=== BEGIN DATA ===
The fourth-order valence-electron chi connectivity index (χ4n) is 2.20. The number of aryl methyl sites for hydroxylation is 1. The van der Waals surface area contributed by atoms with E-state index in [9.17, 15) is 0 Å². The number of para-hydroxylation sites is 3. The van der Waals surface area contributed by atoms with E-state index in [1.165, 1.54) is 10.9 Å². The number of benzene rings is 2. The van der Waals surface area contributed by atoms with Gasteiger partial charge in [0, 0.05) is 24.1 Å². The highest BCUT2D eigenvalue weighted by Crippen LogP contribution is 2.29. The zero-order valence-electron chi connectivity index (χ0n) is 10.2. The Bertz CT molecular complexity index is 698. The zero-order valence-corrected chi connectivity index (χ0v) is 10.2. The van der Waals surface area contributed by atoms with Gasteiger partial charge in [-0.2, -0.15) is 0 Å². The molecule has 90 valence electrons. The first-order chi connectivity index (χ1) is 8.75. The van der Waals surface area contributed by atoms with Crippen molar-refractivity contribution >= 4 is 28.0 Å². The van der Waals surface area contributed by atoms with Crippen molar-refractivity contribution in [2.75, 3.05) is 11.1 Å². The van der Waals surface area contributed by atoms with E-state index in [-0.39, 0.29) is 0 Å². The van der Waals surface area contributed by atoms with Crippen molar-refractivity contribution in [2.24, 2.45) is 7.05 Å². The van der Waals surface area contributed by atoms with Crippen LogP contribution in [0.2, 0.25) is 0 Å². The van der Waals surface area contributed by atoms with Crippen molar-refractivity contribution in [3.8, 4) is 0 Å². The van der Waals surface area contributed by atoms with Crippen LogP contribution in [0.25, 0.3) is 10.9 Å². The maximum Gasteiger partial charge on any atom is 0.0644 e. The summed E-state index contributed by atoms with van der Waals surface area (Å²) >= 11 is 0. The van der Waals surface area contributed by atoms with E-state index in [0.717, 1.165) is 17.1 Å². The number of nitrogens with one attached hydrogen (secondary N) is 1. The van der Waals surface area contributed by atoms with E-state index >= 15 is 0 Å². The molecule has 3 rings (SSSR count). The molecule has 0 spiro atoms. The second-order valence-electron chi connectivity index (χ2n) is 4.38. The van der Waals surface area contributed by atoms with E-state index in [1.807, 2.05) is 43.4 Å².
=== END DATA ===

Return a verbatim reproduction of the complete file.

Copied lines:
The fourth-order valence-electron chi connectivity index (χ4n) is 2.20. The number of aryl methyl sites for hydroxylation is 1. The van der Waals surface area contributed by atoms with E-state index in [9.17, 15) is 0 Å². The number of para-hydroxylation sites is 3. The van der Waals surface area contributed by atoms with E-state index in [1.165, 1.54) is 10.9 Å². The number of benzene rings is 2. The van der Waals surface area contributed by atoms with Gasteiger partial charge in [0, 0.05) is 24.1 Å². The highest BCUT2D eigenvalue weighted by Crippen LogP contribution is 2.29. The zero-order valence-electron chi connectivity index (χ0n) is 10.2. The Bertz CT molecular complexity index is 698. The zero-order valence-corrected chi connectivity index (χ0v) is 10.2. The van der Waals surface area contributed by atoms with Gasteiger partial charge in [-0.2, -0.15) is 0 Å². The molecule has 90 valence electrons. The first-order chi connectivity index (χ1) is 8.75. The van der Waals surface area contributed by atoms with Crippen molar-refractivity contribution >= 4 is 28.0 Å². The van der Waals surface area contributed by atoms with Crippen molar-refractivity contribution in [2.75, 3.05) is 11.1 Å². The van der Waals surface area contributed by atoms with E-state index in [-0.39, 0.29) is 0 Å². The van der Waals surface area contributed by atoms with Crippen molar-refractivity contribution in [2.24, 2.45) is 7.05 Å². The van der Waals surface area contributed by atoms with Crippen LogP contribution in [0.2, 0.25) is 0 Å². The van der Waals surface area contributed by atoms with Crippen molar-refractivity contribution in [3.8, 4) is 0 Å². The van der Waals surface area contributed by atoms with Crippen LogP contribution in [0.25, 0.3) is 10.9 Å². The maximum Gasteiger partial charge on any atom is 0.0644 e. The summed E-state index contributed by atoms with van der Waals surface area (Å²) >= 11 is 0. The van der Waals surface area contributed by atoms with E-state index in [0.717, 1.165) is 17.1 Å². The number of nitrogens with one attached hydrogen (secondary N) is 1. The van der Waals surface area contributed by atoms with E-state index >= 15 is 0 Å². The molecule has 3 rings (SSSR count). The molecule has 0 spiro atoms. The second-order valence-electron chi connectivity index (χ2n) is 4.38. The van der Waals surface area contributed by atoms with E-state index in [1.807, 2.05) is 43.4 Å².